I love this topic, especially since I am a former cover artist and art director. In a recent RWA chapter meeting, the subject of small press vs. NY pubs led to mention of an author's say in cover art selection.

From the artist's or publisher's viewpoint, I have to say that quite often, the author's idea of what should be on the cover is not always the best concept for selling the book. Some authors ask for several story elements to be depicted, making the cover inordinately complicated; the reader's eyes just don't know where to look first.

Simple is good. As you say, color and tone set a "mood" for the cover. Whether or not people are shown is another important element. Many cover artists are now using "Poser" or computer-generated figures in lieu of real photos of people. This method may or may not appeal to the author. What looks good on a sci fi book may look awful on a romance.

I'm most often influenced by covers that stand out as different. The "clinch" covers have seen their day (Romance.) The woman running away from a castle is passe (Gothic.) More recently, some big name authors have gone with more generic, flower-laden artwork that has nothing to do with the story between the covers. Mysteries are sometimes seen with a single element, i.e., a knife, a gun, an object of art, etc.

Worst, of course, is artwork that is just plain wrong. The heroine is a blonde, but on the cover she is a redhead. Story takes place on a lake, but the book shows a Cape Cod shoreline. How does that happen?


Pam Ripling said...

Oops! My post got so long I forgot to mention what I really wanted to say! My cover for POINT SURRENDER depicts the lighthouse from the story. Although the lighthouse is fictional and located in No. California, Heceta Head in Southern Oregon actually inspired the setting. My publisher, Echelon Press, obtained the rights to use the photo of Heceta Head on my cover. I was, of course, delighted. It really sets the mood for the story of the abandoned lighthouse not visible from the highway.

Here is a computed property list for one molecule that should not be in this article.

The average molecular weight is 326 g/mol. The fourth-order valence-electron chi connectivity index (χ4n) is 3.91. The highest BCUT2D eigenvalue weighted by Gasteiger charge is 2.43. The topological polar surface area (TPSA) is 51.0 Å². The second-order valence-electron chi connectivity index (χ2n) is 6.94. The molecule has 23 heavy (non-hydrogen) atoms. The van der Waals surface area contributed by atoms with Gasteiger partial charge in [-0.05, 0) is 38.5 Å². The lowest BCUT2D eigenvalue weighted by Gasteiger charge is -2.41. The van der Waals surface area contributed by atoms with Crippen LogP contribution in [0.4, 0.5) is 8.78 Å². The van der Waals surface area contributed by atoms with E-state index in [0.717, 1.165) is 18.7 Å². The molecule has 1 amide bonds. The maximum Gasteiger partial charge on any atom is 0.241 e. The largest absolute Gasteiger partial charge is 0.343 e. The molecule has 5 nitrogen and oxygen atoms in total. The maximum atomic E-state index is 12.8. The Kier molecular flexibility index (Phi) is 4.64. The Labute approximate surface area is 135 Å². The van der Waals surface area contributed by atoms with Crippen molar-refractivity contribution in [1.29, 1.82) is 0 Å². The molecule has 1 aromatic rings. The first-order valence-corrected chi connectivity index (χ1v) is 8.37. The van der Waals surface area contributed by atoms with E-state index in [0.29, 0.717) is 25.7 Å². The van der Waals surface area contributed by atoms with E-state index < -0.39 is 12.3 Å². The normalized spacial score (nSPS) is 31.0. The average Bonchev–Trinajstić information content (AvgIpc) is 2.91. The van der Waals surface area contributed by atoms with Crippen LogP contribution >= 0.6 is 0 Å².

Helen Ginger said...

Striking covers usually attract me. Black and red seems to be popular covers lately in mystery and YA paranormal/suspence (or whatever the books about vampires, werewolves, etc. are called).

I won't always get the book with the striking cover, but it will often get me to pick it up.

If it's in a bookstore, though, the one thing that draws my eye is being turned face out. Which is why when I'm in a bookstore, I look to see if the store carries books by my friends. If so, I turn at least one face out.

Marilyn Meredith a.k.a. F. M. Meredith said...

Your covers are beautiful.

At the PSWA conference last year we had a speaker talk about covers and what attracts people to them.

Yellow was said to be the favored color.


Mark Troy said...

Now that so much marketing is done on the internet, covers need to be eye-catching and legible in thumbnail size.

Earl Staggs said...

I didn't like the cover of my book the first time it was published. When it came out from my second publisher, tho, I thought it was terrific and still do. The main feature is a pair of woman's eyes at the top. When I asked the Managing Editor who designed it, she hesitated, then said, "I did." She hesitated again,then said, "The eyes are mine." I think that's so cool. Curiously, one of the eyes is blue, the other one brown. Could that be a clue? HehHehHeh. I ain't talking.

Dana Fredsti said...

A cover (like a good wine label) definitely attracts my attention. Then I read the blurb...and then I look at the first few pages. Great covers don't always add up to a good book, but they'll get me to take that first look!